Day 964: The Girl Who Kicked the Hornet’s Nest

Cover for The Girl Who Kicked the Hornet's NestI did an odd thing here. I saw that the third book of the Millennium Series was out in a graphic novel by Denise Mina, the terrific Scottish mystery writer, so I ordered it without looking for the other two (which I have since bought). So, I am reading and reviewing them out of order.

Thrust like this into the last volume and having not read the original books for several years, I had difficulty at first getting oriented. I especially had some problems with the multitude of characters, not realizing a cast of minor characters appears at the end. I remembered the general plot but not all the subplots. Still, this is not a problem for those who have read the series from the beginning.

Of course, the plot is the finale of the story of Lisbeth Salander, unjustly accused of murder of three people and of attempted murder of her own father, Zala. It is up to Mikael Blomkvist and the staff of Millennium Magazine as well as her other friends to try to help gather the evidence for her trial. In the meantime, the police are searching for her half-brother Niedermann, the scary murderer who can feel no pain.

The art and story line of this graphic novel are really fine, getting a bulky novel right down to its essence. This is the first time I’ve read the graphic novel for a book I’m already familiar with, and it made me contrast the two. I think the one thing a graphic novel loses is all sense of the original’s climactic moments. In particular, I’m thinking of two scenes: the one during the trial when Lisbeth finally speaks and the fight in the factory. The fight boils down several pages of suspenseful writing into a couple of frames. There’s no way to build up suspense similar to that of the novel. Still, my dabbling in this genre has made me feel it is an interesting one as long as I stay away from super heroes, which really bore me.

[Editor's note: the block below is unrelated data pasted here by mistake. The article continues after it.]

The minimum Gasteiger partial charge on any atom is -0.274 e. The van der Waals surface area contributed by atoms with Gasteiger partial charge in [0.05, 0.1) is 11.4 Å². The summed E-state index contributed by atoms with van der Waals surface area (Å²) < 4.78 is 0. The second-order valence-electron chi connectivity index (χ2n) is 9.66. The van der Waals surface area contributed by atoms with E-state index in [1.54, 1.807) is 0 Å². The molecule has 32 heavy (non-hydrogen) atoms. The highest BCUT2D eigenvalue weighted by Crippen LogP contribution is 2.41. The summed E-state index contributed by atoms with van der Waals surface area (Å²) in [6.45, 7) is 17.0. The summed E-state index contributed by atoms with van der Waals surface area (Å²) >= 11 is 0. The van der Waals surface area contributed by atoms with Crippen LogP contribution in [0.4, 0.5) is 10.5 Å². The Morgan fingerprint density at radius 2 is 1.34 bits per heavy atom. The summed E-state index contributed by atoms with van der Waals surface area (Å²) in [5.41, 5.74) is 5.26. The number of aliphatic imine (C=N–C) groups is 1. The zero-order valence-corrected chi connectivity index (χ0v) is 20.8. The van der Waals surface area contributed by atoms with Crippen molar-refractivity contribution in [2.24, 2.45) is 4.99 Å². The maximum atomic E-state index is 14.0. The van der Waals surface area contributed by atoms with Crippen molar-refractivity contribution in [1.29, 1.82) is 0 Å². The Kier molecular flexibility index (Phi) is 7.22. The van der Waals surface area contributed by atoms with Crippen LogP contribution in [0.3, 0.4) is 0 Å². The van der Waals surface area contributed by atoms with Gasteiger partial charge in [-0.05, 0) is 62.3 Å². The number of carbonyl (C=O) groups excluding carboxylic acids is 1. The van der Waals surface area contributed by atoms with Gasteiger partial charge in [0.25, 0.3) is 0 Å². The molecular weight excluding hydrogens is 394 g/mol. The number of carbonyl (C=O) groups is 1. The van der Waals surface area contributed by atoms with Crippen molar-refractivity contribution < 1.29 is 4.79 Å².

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Day 303: The Girl Who Kicked the Hornet’s Nest

Cover for The Girl Who Kicked the Hornet's NestI just realized that, having reviewed the other two books in Stieg Larsson’s Millennium Trilogy, I never reviewed The Girl Who Kicked the Hornet’s Nest. This final novel will be difficult to discuss without giving away what happened in the previous books.

As Lisbeth Salander recovers in the hospital from her injuries, journalist Mikael Blomkvist investigates Alexander Zalachenko, the Soviet defector she shot in self-defense at the end of the last novel. He begins to think there has been a massive cover-up on the part of Säpo, Sweden’s security police, to hide Zalachenko’s crimes while he was viewed of value to them. Among those crimes were the horrendous beatings he gave Lisbeth’s mother, for he is her father.

Some former members of Säpo are currently colluding with Dr. Peter Teleborian, the psychiatrist who supervised Salander’s institutionalization when she was a girl, to either have Salander re-institutionalized or to murder her, so that their activities do not become known. Salander is able to assist in her own way with preparations for her trial when a sympathetic doctor smuggles her laptop computer and a phone into the hospital for her.

The freakish Niedermann is still loose, having murdered a police officer and carjacked a woman during his escape.

All these subplots are wrapped up through an exciting trial and a subsequent pursuit of Niedermann.

I believe this series is so successful because of a strong message about violence toward women, interesting and believable characters, complex but careful plotting, thrilling action, and a strong, compelling, and unusual heroine. If you have not read the series already, I strongly recommend it. Start with The Girl with the Dragon Tattoo.